Although East Africa’s Oil & Gas industry is the youngest on the Continent, in terms of wells drilled for example only 500 wells drilled by 2015 compared to 20,000 in North Africa and 5,000 in West Africa.  The region has emerged as one of the most popular for Oil& Gas Investments in recent years.

This is attributed to a combination of varying factors. East Africa enjoys a relatively stable political environment. East Africa is also one of the fastest economically growing regions in Sub Saharan Africa and ranks top for Private equity return on the Continent.

Geologically East Africa has very good Quality Hydrocarbon basins.  This is attributed to the magnificent geological makeup that the region is endowed.

These include the rift sedimentary basin in Kenya’s Tertiary rift basin in Lokichar.  The other rift sedimentary basins in the regions are Albertine Gabrean in Uganda, Jonglei basin in South Sudan and Sudan’s Muglad Basin.  From an economic perspective, the good nature of the hydrocarbon deposits makes it costs less drill and extract, compared to other regions let’s say for example the Arctic.  Notably, Uganda particularly had recorded an outstanding drilling success rate of a remarkable 85 % and it also cost less than $1 dollar to extract a barrel of oil.

Kenya, for example, produces Low Sulphur oil also “known as Sweet crude” this kind is known to be of high quality and fetches more in the international market as it cost less to Process.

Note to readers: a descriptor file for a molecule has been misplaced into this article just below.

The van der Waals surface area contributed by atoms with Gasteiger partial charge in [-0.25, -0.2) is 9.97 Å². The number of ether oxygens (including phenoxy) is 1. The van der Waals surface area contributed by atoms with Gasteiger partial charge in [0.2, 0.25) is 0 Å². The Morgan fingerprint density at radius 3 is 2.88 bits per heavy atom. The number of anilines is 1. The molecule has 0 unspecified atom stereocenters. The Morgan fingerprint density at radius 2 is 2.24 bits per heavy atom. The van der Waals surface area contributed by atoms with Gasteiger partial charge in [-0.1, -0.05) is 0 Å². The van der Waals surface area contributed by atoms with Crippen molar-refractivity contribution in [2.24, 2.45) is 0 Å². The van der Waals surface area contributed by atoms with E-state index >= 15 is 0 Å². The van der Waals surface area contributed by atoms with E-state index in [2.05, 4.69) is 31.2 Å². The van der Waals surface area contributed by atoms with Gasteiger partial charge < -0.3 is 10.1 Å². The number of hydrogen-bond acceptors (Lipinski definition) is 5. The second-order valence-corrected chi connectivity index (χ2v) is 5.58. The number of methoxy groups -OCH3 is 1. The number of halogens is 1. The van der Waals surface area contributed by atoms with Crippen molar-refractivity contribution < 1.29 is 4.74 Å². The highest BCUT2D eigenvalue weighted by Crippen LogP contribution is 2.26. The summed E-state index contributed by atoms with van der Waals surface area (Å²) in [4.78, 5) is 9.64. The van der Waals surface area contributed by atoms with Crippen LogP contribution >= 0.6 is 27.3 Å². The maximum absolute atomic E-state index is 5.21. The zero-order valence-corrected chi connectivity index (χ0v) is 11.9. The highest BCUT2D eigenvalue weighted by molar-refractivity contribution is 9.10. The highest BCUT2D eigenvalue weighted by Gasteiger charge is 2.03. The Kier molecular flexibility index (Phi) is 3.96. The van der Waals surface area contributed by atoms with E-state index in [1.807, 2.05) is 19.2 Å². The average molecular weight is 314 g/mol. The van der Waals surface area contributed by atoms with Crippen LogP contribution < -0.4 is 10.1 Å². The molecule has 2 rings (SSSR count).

Apart from those aspect Geological aspects, there is the Geographical element.  The Location of East African on the map puts it’s on a Strategic location to export to the lucrative Asia Pacific market. Asia Pacific countries are projected to invest as much as $ 11.7 trillion over the next twenty-five years by Asian Development Bank in order to meet the region enormous energy demand. East Africa Oil & gas is poised to take a sizable share of that market.


For East Africa to realize the full economic potential of the discovered Oil & Gas resource, infrastructure to facilitate full-scale commercialization has to be developed.

These projects are already planned and implementation some is already underway Companies. Budget for the projects is in excess of US $ 70 billion. This will undoubtedly have a significant impact on Economic impact on the region’s economy.

In a matter of just a decade, the East African oil & gas block has remarkably progressed from exploration and resource development and now moving forward into commercial production.

Clearly Advancing from Africa’s New Oil & Gas Frontier to an Emerging Energy global powerhouse.


Tina Nduta


Tina Nduta is the Founder of; EXTRACTIVES & ENERGY NETWORK AFRICA.

Email: tina.nduta@eimaraafrica.com